The record begins with Fire Alarm, which is by far one of the strongest album openers I have ever heard in KPOP. With its heavy bass and the chanted hip hop melody, the track makes sure you’re paying attention to Glitch Mode right from the start, and proves that NCT DREAM didn’t come to play with this album.
We have another hip-hop moment with the third track, Arcade, which marks a new collaboration between NCT and Dem Jointz, the skilled music producer who is now taking over KPOP.
Mixing EDM and hip-hop beats, the song is another lively moment in the record, overflowing with energy and hype from every angle. Albeit far from unforgettable, Arcade is objectively good and catchy, and it’s sure to have you bobbing your head along to the beat.
But the most ear-catching hip hop track on the record is Saturday Drip, a 90’s-inspired tune with consistent synths and dynamic rap flows by Mark, Jeno, Jaemin and Jisung.
The song definitely makes for an awesome and energetic listen, hyping you up from beginning to end. Member Mark particularly shines in this track, as he taps into his lower growl-y register, and gives a very interesting delivery.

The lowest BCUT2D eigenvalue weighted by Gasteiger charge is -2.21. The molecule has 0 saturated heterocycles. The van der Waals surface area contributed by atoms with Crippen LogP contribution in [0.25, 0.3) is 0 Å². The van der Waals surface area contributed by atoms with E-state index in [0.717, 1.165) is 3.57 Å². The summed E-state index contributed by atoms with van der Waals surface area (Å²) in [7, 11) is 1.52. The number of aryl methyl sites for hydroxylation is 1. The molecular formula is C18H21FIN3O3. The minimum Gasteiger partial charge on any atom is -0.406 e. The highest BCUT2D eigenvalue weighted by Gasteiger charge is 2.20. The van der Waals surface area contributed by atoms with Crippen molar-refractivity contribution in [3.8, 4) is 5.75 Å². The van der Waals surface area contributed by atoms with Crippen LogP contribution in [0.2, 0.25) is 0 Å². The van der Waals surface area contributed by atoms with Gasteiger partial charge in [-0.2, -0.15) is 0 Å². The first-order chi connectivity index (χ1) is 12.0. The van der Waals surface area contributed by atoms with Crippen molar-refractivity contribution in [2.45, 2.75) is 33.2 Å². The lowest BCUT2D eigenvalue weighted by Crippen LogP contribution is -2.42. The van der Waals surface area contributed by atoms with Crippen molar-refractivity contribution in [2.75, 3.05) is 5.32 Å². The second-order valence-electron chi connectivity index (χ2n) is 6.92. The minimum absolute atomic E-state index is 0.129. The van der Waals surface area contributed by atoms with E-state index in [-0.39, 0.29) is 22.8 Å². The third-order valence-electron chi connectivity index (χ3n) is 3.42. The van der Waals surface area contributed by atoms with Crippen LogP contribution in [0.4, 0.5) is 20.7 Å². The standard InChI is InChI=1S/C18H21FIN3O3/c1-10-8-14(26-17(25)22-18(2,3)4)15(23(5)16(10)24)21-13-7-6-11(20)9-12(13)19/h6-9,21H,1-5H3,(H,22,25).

Pop and R&B – The B-sides
As per the majority of NCT DREAM’s discography, there are multiple pop tracks on Glitch Mode, such as the uplifting It’s Yours, and the synth-infused and funky Better Than Gold. These songs are both very cute and lovely, and fit the group amazingly well.
All members shine in their own way, but vocalists Haechan, Chenle and Renjun particularly stood out to me.
Then, we obviously have some R&B pop moments (a staple musical style in NCT’s discography), with the dreamy Teddy Bear and the retro-inspired Replay, reminiscent of boy groups from the early 2000’s.
Another R&B track is the 10th song, Never Goodbye, a ballad combining a gentle percussion with the charming melody of a Rhodes keyboard and chimes. Instrumental elements are also present in the 9th track Drive, which centers around acoustic piano and guitars.
The two songs do a great job at showcasing the group’s sweet demeanour, with their refreshing and coming-of-age-like qualities.
The album closes with Rewind, a lively mid-tempo R&B pop beat. The track is nothing new for the record sonically, but it’s still absolutely fantastic, and further showcases NCT DREAM’s aptitude for this retro-tinged sound.
Also, can we take a moment to appreciate how perfect it is to end an album with a song called ‘Rewind’? Hats off to whoever made the tracklist!